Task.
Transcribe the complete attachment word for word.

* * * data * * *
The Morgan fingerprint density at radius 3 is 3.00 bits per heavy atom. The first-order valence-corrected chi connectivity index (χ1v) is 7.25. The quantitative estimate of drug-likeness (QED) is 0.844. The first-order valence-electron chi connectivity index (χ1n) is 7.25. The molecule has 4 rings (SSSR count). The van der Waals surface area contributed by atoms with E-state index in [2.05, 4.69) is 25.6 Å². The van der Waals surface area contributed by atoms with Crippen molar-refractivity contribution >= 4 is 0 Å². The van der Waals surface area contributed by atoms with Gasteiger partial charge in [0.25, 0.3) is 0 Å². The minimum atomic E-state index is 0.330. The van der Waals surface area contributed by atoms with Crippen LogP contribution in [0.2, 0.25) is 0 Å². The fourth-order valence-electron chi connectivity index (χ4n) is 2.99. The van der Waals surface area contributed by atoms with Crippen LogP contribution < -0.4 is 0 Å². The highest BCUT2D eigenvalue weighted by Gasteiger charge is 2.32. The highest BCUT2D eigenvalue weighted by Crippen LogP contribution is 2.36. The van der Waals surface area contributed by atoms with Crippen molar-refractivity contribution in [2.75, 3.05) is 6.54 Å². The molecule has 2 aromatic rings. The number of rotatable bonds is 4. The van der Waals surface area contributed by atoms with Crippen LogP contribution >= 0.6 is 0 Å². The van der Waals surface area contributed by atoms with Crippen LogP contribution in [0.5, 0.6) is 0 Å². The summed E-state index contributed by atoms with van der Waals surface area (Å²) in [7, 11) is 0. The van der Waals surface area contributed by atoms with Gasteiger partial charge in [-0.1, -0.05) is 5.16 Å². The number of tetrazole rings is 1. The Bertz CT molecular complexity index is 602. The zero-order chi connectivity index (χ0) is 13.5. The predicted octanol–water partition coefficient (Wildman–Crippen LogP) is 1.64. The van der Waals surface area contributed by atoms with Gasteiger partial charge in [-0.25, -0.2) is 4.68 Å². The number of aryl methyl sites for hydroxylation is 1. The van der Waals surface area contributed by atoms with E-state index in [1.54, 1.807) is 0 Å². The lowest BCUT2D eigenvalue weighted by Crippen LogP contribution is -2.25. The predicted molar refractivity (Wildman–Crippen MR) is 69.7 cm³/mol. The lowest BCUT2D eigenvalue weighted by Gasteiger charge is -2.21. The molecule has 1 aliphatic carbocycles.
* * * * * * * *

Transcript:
The Morgan fingerprint density at radius 3 is 3.00 bits per heavy atom. The first-order valence-corrected chi connectivity index (χ1v) is 7.25. The quantitative estimate of drug-likeness (QED) is 0.844. The first-order valence-electron chi connectivity index (χ1n) is 7.25. The molecule has 4 rings (SSSR count). The van der Waals surface area contributed by atoms with E-state index in [2.05, 4.69) is 25.6 Å². The van der Waals surface area contributed by atoms with Crippen molar-refractivity contribution >= 4 is 0 Å². The van der Waals surface area contributed by atoms with Gasteiger partial charge in [0.25, 0.3) is 0 Å². The minimum atomic E-state index is 0.330. The van der Waals surface area contributed by atoms with Crippen LogP contribution in [0.2, 0.25) is 0 Å². The fourth-order valence-electron chi connectivity index (χ4n) is 2.99. The van der Waals surface area contributed by atoms with Crippen LogP contribution < -0.4 is 0 Å². The highest BCUT2D eigenvalue weighted by Gasteiger charge is 2.32. The highest BCUT2D eigenvalue weighted by Crippen LogP contribution is 2.36. The van der Waals surface area contributed by atoms with Crippen molar-refractivity contribution in [2.75, 3.05) is 6.54 Å². The molecule has 2 aromatic rings. The number of rotatable bonds is 4. The van der Waals surface area contributed by atoms with Crippen LogP contribution >= 0.6 is 0 Å². The van der Waals surface area contributed by atoms with Crippen LogP contribution in [0.5, 0.6) is 0 Å². The summed E-state index contributed by atoms with van der Waals surface area (Å²) in [7, 11) is 0. The van der Waals surface area contributed by atoms with Gasteiger partial charge in [-0.1, -0.05) is 5.16 Å². The number of tetrazole rings is 1. The Bertz CT molecular complexity index is 602. The zero-order chi connectivity index (χ0) is 13.5. The predicted octanol–water partition coefficient (Wildman–Crippen LogP) is 1.64. The van der Waals surface area contributed by atoms with Gasteiger partial charge in [-0.25, -0.2) is 4.68 Å². The number of aryl methyl sites for hydroxylation is 1. The van der Waals surface area contributed by atoms with E-state index in [1.54, 1.807) is 0 Å². The lowest BCUT2D eigenvalue weighted by Crippen LogP contribution is -2.25. The predicted molar refractivity (Wildman–Crippen MR) is 69.7 cm³/mol. The lowest BCUT2D eigenvalue weighted by Gasteiger charge is -2.21. The molecule has 1 aliphatic carbocycles.